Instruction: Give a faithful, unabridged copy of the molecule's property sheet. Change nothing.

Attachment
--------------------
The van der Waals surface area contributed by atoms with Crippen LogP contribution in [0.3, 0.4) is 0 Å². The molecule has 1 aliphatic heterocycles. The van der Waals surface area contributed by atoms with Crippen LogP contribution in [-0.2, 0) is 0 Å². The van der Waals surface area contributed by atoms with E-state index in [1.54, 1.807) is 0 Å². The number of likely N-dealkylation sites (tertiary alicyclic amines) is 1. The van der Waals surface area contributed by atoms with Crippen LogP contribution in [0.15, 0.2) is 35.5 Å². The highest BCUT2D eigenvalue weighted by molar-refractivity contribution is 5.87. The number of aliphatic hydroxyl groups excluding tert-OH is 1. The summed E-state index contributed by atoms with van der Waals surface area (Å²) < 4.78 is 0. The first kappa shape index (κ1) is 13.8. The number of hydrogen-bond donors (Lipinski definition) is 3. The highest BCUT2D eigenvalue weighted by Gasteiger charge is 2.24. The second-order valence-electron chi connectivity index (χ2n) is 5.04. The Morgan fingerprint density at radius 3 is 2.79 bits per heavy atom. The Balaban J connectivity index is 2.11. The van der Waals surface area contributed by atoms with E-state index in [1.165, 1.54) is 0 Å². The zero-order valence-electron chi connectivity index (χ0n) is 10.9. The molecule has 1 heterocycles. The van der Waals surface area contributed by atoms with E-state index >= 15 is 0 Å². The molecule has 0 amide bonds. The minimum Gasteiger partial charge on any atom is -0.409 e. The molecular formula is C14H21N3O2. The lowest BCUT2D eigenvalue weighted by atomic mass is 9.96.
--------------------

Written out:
The van der Waals surface area contributed by atoms with Crippen LogP contribution in [0.3, 0.4) is 0 Å². The molecule has 1 aliphatic heterocycles. The van der Waals surface area contributed by atoms with Crippen LogP contribution in [-0.2, 0) is 0 Å². The van der Waals surface area contributed by atoms with E-state index in [1.54, 1.807) is 0 Å². The number of likely N-dealkylation sites (tertiary alicyclic amines) is 1. The van der Waals surface area contributed by atoms with Crippen LogP contribution in [0.15, 0.2) is 35.5 Å². The highest BCUT2D eigenvalue weighted by molar-refractivity contribution is 5.87. The number of aliphatic hydroxyl groups excluding tert-OH is 1. The summed E-state index contributed by atoms with van der Waals surface area (Å²) < 4.78 is 0. The first kappa shape index (κ1) is 13.8. The number of hydrogen-bond donors (Lipinski definition) is 3. The highest BCUT2D eigenvalue weighted by Gasteiger charge is 2.24. The second-order valence-electron chi connectivity index (χ2n) is 5.04. The Morgan fingerprint density at radius 3 is 2.79 bits per heavy atom. The Balaban J connectivity index is 2.11. The van der Waals surface area contributed by atoms with E-state index in [1.165, 1.54) is 0 Å². The zero-order valence-electron chi connectivity index (χ0n) is 10.9. The molecule has 1 heterocycles. The van der Waals surface area contributed by atoms with E-state index >= 15 is 0 Å². The molecule has 0 amide bonds. The minimum Gasteiger partial charge on any atom is -0.409 e. The molecular formula is C14H21N3O2. The lowest BCUT2D eigenvalue weighted by atomic mass is 9.96.